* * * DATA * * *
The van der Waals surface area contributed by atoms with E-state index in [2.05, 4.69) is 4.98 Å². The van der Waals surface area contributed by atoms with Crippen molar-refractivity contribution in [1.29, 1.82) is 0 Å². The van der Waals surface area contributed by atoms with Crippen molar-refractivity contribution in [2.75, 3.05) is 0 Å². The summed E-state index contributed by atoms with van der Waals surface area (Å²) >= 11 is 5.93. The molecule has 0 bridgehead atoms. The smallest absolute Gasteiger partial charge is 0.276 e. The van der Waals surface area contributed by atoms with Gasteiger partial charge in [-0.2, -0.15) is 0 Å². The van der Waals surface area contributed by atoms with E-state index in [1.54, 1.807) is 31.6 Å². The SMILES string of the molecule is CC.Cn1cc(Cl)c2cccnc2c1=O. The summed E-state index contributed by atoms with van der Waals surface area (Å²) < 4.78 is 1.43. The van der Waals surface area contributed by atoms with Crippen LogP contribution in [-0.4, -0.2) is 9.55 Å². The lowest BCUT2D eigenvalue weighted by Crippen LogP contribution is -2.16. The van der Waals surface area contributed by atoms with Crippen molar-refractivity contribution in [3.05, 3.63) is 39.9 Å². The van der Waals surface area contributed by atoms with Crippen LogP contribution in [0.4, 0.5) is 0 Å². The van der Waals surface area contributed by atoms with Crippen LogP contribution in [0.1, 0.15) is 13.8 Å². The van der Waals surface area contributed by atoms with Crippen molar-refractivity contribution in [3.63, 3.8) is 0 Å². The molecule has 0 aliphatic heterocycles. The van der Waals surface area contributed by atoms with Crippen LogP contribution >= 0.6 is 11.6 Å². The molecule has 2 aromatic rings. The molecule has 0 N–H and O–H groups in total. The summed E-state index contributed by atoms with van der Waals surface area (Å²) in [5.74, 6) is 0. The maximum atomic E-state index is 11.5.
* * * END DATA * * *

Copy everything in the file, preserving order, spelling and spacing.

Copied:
The van der Waals surface area contributed by atoms with E-state index in [2.05, 4.69) is 4.98 Å². The van der Waals surface area contributed by atoms with Crippen molar-refractivity contribution in [1.29, 1.82) is 0 Å². The van der Waals surface area contributed by atoms with Crippen molar-refractivity contribution in [2.75, 3.05) is 0 Å². The summed E-state index contributed by atoms with van der Waals surface area (Å²) >= 11 is 5.93. The molecule has 0 bridgehead atoms. The smallest absolute Gasteiger partial charge is 0.276 e. The van der Waals surface area contributed by atoms with Gasteiger partial charge in [-0.2, -0.15) is 0 Å². The van der Waals surface area contributed by atoms with E-state index in [1.54, 1.807) is 31.6 Å². The SMILES string of the molecule is CC.Cn1cc(Cl)c2cccnc2c1=O. The summed E-state index contributed by atoms with van der Waals surface area (Å²) < 4.78 is 1.43. The van der Waals surface area contributed by atoms with Crippen LogP contribution in [-0.4, -0.2) is 9.55 Å². The lowest BCUT2D eigenvalue weighted by Crippen LogP contribution is -2.16. The van der Waals surface area contributed by atoms with Crippen molar-refractivity contribution in [3.05, 3.63) is 39.9 Å². The van der Waals surface area contributed by atoms with Crippen LogP contribution in [0.4, 0.5) is 0 Å². The van der Waals surface area contributed by atoms with Crippen LogP contribution in [0.1, 0.15) is 13.8 Å². The van der Waals surface area contributed by atoms with Crippen molar-refractivity contribution in [3.63, 3.8) is 0 Å². The molecule has 0 aliphatic heterocycles. The van der Waals surface area contributed by atoms with Crippen LogP contribution >= 0.6 is 11.6 Å². The molecule has 2 aromatic rings. The molecule has 0 N–H and O–H groups in total. The summed E-state index contributed by atoms with van der Waals surface area (Å²) in [5.74, 6) is 0. The maximum atomic E-state index is 11.5.